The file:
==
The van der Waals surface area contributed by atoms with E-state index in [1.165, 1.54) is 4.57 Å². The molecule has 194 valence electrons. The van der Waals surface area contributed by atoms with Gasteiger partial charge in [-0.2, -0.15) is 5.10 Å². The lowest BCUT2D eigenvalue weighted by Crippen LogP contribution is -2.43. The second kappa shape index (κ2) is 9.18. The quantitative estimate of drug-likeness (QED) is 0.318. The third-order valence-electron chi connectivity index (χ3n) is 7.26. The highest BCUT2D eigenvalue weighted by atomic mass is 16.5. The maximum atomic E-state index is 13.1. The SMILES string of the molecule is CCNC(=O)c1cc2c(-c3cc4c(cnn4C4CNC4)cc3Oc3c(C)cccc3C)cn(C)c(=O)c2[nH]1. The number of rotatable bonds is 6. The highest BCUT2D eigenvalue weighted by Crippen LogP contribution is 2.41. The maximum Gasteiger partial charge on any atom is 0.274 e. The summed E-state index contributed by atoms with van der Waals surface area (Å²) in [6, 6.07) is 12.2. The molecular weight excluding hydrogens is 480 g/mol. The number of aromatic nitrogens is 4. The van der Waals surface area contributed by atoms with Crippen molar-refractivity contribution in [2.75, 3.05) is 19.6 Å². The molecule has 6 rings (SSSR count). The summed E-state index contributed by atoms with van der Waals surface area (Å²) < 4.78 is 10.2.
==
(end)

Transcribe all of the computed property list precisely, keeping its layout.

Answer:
The van der Waals surface area contributed by atoms with E-state index in [1.165, 1.54) is 4.57 Å². The molecule has 194 valence electrons. The van der Waals surface area contributed by atoms with Gasteiger partial charge in [-0.2, -0.15) is 5.10 Å². The lowest BCUT2D eigenvalue weighted by Crippen LogP contribution is -2.43. The second kappa shape index (κ2) is 9.18. The quantitative estimate of drug-likeness (QED) is 0.318. The third-order valence-electron chi connectivity index (χ3n) is 7.26. The highest BCUT2D eigenvalue weighted by atomic mass is 16.5. The maximum atomic E-state index is 13.1. The SMILES string of the molecule is CCNC(=O)c1cc2c(-c3cc4c(cnn4C4CNC4)cc3Oc3c(C)cccc3C)cn(C)c(=O)c2[nH]1. The number of rotatable bonds is 6. The highest BCUT2D eigenvalue weighted by Crippen LogP contribution is 2.41. The maximum Gasteiger partial charge on any atom is 0.274 e. The summed E-state index contributed by atoms with van der Waals surface area (Å²) in [6, 6.07) is 12.2. The molecular weight excluding hydrogens is 480 g/mol. The number of aromatic nitrogens is 4. The van der Waals surface area contributed by atoms with Crippen molar-refractivity contribution in [2.75, 3.05) is 19.6 Å². The molecule has 6 rings (SSSR count). The summed E-state index contributed by atoms with van der Waals surface area (Å²) < 4.78 is 10.2.